In order to serve content on our website, we rely on advertising revenue which helps us to ensure that we continue to serve high quality unbiased journalism.
To know how to disable your Ad Blocker, please
Please refresh your page, once Ad Blocker is disabled
Pune-based Right to Information (RTI) activist Vilas Baravkar was found hanging at his home on Tuesday morning. In his suicide note, he has named 52 persons who allegedly abetted him to end his life.
Senior state politicians, bureaucrats and police officials are among the 52 persons named by Baravkar in the suicide note that was written on stamp paper.
The police, however, have not filed a complaint against anyone named in the note.
Baravkar, according his son Sushil, wrote in the suicide note that he had to take this step after constant threats to his life, as he had sought information about several issues through RTI applications, especially illegal constructions in Chakan area.
"Only yesterday, he (Vilas Baravkar) told me that he was constantly receiving threats from politicians and police officials," said Sushil Baravkar.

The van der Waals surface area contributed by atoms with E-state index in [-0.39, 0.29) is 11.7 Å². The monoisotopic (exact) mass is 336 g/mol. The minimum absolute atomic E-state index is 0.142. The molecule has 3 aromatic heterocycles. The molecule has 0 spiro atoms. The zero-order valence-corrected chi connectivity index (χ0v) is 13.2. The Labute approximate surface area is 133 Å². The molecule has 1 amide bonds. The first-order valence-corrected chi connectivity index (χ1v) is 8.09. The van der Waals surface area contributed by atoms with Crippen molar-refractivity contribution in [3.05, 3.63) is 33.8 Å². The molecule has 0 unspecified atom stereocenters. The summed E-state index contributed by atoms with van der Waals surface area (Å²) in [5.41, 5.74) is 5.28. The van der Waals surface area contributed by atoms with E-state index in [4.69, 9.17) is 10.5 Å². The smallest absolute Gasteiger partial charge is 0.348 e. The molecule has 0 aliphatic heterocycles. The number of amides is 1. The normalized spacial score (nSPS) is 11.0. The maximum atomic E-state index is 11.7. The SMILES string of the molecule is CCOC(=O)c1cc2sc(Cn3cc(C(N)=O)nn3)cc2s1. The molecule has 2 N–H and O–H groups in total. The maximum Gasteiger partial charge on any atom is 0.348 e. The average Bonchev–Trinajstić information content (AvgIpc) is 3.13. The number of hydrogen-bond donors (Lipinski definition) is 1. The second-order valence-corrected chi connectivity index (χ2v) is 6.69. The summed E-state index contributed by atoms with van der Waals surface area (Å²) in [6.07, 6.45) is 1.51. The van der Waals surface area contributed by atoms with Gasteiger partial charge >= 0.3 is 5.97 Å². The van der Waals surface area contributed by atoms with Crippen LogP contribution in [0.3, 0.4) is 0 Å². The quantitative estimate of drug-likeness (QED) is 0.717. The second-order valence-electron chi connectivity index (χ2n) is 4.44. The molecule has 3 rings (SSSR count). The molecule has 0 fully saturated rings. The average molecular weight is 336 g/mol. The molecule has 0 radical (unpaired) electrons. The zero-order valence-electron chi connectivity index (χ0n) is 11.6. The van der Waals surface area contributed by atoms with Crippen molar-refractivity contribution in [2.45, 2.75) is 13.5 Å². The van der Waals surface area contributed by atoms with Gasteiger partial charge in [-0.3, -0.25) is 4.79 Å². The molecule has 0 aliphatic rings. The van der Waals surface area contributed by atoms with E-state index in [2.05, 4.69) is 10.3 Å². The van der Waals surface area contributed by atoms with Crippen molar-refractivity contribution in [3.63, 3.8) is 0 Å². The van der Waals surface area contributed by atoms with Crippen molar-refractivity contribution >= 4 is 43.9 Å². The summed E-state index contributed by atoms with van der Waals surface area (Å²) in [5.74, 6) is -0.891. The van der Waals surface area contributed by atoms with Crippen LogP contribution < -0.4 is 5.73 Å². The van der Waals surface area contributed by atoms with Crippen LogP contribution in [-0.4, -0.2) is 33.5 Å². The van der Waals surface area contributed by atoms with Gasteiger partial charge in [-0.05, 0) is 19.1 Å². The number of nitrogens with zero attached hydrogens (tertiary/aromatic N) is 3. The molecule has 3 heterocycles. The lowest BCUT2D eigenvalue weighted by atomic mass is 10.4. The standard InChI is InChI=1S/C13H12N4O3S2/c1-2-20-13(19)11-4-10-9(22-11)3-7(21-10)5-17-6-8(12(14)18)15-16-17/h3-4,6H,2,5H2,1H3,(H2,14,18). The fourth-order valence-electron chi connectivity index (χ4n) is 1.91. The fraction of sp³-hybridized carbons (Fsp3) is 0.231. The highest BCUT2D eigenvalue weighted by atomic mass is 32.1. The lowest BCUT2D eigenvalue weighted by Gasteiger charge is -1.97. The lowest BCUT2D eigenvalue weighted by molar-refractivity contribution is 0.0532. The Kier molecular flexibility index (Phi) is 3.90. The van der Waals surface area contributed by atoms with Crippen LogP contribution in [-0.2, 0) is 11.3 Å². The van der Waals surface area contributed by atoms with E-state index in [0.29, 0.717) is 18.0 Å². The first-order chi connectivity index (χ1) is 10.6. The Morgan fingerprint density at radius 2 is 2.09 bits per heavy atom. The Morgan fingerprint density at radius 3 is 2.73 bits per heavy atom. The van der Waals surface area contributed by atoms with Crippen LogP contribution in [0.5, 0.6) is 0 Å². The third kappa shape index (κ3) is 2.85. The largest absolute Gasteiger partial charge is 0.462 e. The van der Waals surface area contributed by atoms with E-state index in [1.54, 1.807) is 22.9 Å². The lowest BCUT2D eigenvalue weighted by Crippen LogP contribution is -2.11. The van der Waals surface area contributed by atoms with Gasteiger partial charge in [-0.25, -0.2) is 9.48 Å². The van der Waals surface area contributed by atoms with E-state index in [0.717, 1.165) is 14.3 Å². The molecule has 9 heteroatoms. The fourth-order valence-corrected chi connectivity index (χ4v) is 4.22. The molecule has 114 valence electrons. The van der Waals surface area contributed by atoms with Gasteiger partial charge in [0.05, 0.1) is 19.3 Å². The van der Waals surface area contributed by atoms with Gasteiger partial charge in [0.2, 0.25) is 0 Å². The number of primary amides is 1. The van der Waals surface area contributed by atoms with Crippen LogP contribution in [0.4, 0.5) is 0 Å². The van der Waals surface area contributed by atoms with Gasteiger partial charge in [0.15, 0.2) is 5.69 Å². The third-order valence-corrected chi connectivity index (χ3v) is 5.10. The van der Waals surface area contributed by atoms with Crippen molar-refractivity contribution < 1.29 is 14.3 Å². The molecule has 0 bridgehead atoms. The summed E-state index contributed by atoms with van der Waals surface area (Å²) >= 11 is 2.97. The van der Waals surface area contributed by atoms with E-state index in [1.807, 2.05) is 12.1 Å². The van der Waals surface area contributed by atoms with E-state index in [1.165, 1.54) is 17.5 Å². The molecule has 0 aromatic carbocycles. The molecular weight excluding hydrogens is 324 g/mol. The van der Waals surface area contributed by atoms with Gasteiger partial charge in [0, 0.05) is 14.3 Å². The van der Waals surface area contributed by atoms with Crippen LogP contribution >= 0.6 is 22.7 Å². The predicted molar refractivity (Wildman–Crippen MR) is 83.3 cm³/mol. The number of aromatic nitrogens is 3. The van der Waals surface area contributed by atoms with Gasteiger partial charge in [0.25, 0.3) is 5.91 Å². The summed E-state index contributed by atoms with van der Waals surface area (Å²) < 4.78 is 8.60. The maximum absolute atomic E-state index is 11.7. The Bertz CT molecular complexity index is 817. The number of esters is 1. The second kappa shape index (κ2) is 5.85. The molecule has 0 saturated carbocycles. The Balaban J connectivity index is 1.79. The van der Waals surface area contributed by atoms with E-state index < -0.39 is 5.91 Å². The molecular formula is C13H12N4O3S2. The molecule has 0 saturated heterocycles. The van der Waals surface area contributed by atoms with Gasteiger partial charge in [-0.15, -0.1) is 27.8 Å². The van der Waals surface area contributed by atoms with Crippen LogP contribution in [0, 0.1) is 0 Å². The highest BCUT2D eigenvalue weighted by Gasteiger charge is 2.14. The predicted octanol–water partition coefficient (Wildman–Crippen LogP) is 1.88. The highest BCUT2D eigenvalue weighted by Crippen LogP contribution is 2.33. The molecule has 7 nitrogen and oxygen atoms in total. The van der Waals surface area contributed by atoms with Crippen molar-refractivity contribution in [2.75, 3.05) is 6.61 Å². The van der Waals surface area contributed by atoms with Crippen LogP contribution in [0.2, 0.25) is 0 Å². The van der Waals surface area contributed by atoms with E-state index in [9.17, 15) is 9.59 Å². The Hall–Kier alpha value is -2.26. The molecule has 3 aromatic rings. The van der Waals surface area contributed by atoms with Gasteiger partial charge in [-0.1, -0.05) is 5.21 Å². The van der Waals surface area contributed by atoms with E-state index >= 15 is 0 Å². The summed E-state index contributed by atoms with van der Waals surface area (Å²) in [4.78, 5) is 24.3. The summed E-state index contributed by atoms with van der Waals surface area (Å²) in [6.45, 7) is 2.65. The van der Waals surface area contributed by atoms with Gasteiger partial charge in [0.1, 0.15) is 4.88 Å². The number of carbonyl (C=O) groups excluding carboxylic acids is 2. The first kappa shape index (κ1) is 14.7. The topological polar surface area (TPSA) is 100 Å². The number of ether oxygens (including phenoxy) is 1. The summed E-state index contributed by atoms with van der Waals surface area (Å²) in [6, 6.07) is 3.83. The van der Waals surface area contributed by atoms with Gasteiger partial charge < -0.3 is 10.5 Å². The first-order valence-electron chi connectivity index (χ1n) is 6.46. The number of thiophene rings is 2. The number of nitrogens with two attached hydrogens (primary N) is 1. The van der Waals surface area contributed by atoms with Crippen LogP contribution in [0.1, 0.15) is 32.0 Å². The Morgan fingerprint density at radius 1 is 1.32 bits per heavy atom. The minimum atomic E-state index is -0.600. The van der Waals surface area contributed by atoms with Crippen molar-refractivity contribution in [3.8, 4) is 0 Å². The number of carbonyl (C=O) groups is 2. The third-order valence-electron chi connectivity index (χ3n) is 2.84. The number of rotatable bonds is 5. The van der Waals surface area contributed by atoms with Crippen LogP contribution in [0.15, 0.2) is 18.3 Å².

The family has demanded thorough probe in Baravkar's allegations mentioned in the suicide note.
Threats and attacks have been scaring off transparency seekers. Commonwealth human rights initiative (CHRI) records say about 250 individuals have been allegedly attacked, harassed (physically or mentally), their properties allegedly damaged and some even allegedly murdered for seeking information under RTI.
Most (52) of the attacks occurred in Maharashtra (including eight alleged murders), followed by 34 in Gujarat.
"Most of these attacks happened while exposing illegal mining in forested areas, targeting the land mafia, exposing scams at the gram panchayat level among others," said Venkatesh Nayak, coordinator CHRI's access to information programme.